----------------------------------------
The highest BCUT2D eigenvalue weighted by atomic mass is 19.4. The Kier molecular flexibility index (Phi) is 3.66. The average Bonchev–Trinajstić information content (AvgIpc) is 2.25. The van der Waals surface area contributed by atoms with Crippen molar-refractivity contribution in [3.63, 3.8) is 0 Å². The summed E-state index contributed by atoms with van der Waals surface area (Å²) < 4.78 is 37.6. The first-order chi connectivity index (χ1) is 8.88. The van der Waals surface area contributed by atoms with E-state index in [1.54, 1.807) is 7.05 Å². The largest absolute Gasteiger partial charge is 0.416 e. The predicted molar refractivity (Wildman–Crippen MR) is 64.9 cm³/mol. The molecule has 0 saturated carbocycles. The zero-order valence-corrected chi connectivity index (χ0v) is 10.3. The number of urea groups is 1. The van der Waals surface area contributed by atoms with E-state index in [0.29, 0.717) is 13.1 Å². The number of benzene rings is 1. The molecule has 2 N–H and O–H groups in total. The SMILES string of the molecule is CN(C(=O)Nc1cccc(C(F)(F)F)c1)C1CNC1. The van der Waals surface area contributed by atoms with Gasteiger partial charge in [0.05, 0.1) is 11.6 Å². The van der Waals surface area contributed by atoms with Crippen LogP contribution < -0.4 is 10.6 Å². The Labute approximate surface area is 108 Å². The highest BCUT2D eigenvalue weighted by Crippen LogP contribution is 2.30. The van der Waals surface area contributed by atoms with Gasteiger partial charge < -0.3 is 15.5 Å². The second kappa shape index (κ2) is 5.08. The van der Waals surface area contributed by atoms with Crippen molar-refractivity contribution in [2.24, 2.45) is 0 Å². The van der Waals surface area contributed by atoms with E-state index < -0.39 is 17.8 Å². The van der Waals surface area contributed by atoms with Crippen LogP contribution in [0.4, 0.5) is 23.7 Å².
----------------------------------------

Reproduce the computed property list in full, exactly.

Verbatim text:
The highest BCUT2D eigenvalue weighted by atomic mass is 19.4. The Kier molecular flexibility index (Phi) is 3.66. The average Bonchev–Trinajstić information content (AvgIpc) is 2.25. The van der Waals surface area contributed by atoms with Crippen molar-refractivity contribution in [3.63, 3.8) is 0 Å². The summed E-state index contributed by atoms with van der Waals surface area (Å²) < 4.78 is 37.6. The first-order chi connectivity index (χ1) is 8.88. The van der Waals surface area contributed by atoms with E-state index in [1.54, 1.807) is 7.05 Å². The largest absolute Gasteiger partial charge is 0.416 e. The predicted molar refractivity (Wildman–Crippen MR) is 64.9 cm³/mol. The molecule has 0 saturated carbocycles. The zero-order valence-corrected chi connectivity index (χ0v) is 10.3. The number of urea groups is 1. The van der Waals surface area contributed by atoms with E-state index in [0.29, 0.717) is 13.1 Å². The number of benzene rings is 1. The molecule has 2 N–H and O–H groups in total. The SMILES string of the molecule is CN(C(=O)Nc1cccc(C(F)(F)F)c1)C1CNC1. The van der Waals surface area contributed by atoms with Gasteiger partial charge in [0.05, 0.1) is 11.6 Å². The van der Waals surface area contributed by atoms with Crippen LogP contribution < -0.4 is 10.6 Å². The Labute approximate surface area is 108 Å². The highest BCUT2D eigenvalue weighted by Crippen LogP contribution is 2.30. The van der Waals surface area contributed by atoms with Gasteiger partial charge < -0.3 is 15.5 Å². The second kappa shape index (κ2) is 5.08. The van der Waals surface area contributed by atoms with Crippen molar-refractivity contribution in [2.24, 2.45) is 0 Å². The van der Waals surface area contributed by atoms with E-state index < -0.39 is 17.8 Å². The van der Waals surface area contributed by atoms with Crippen LogP contribution in [0.4, 0.5) is 23.7 Å².